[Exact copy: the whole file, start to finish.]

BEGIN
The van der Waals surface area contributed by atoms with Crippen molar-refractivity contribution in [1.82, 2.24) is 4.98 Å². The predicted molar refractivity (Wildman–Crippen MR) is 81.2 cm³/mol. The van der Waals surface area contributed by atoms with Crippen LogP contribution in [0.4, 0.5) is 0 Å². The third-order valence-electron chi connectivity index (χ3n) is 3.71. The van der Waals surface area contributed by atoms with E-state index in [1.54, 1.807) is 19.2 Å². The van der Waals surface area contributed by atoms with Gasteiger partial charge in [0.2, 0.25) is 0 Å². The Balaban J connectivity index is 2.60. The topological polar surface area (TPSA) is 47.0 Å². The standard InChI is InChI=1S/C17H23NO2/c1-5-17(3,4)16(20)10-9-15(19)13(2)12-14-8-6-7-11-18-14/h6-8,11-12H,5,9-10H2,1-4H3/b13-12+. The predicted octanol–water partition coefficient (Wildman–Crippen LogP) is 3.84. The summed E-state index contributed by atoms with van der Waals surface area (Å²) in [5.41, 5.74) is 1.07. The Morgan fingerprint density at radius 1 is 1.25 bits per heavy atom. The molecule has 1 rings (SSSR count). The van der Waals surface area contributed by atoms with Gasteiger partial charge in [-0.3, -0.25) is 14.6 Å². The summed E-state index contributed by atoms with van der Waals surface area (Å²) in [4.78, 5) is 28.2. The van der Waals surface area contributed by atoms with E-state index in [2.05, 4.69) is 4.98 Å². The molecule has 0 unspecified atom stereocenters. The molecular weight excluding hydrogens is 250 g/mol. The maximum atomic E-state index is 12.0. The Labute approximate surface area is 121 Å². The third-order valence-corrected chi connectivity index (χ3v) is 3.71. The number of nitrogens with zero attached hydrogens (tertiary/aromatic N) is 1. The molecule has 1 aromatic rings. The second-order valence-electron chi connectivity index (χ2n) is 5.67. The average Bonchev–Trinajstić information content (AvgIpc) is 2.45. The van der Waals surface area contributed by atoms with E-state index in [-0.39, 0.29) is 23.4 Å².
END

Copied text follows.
The van der Waals surface area contributed by atoms with Crippen molar-refractivity contribution in [1.82, 2.24) is 4.98 Å². The predicted molar refractivity (Wildman–Crippen MR) is 81.2 cm³/mol. The van der Waals surface area contributed by atoms with Crippen LogP contribution in [0.4, 0.5) is 0 Å². The third-order valence-electron chi connectivity index (χ3n) is 3.71. The van der Waals surface area contributed by atoms with E-state index in [1.54, 1.807) is 19.2 Å². The van der Waals surface area contributed by atoms with Gasteiger partial charge in [0.2, 0.25) is 0 Å². The Balaban J connectivity index is 2.60. The topological polar surface area (TPSA) is 47.0 Å². The standard InChI is InChI=1S/C17H23NO2/c1-5-17(3,4)16(20)10-9-15(19)13(2)12-14-8-6-7-11-18-14/h6-8,11-12H,5,9-10H2,1-4H3/b13-12+. The predicted octanol–water partition coefficient (Wildman–Crippen LogP) is 3.84. The summed E-state index contributed by atoms with van der Waals surface area (Å²) in [5.41, 5.74) is 1.07. The Morgan fingerprint density at radius 1 is 1.25 bits per heavy atom. The molecule has 1 rings (SSSR count). The van der Waals surface area contributed by atoms with Gasteiger partial charge in [-0.3, -0.25) is 14.6 Å². The summed E-state index contributed by atoms with van der Waals surface area (Å²) in [4.78, 5) is 28.2. The van der Waals surface area contributed by atoms with E-state index in [2.05, 4.69) is 4.98 Å². The molecule has 0 unspecified atom stereocenters. The molecular weight excluding hydrogens is 250 g/mol. The maximum atomic E-state index is 12.0. The Labute approximate surface area is 121 Å². The third-order valence-corrected chi connectivity index (χ3v) is 3.71. The number of nitrogens with zero attached hydrogens (tertiary/aromatic N) is 1. The molecule has 1 aromatic rings. The second-order valence-electron chi connectivity index (χ2n) is 5.67. The average Bonchev–Trinajstić information content (AvgIpc) is 2.45. The van der Waals surface area contributed by atoms with E-state index in [-0.39, 0.29) is 23.4 Å².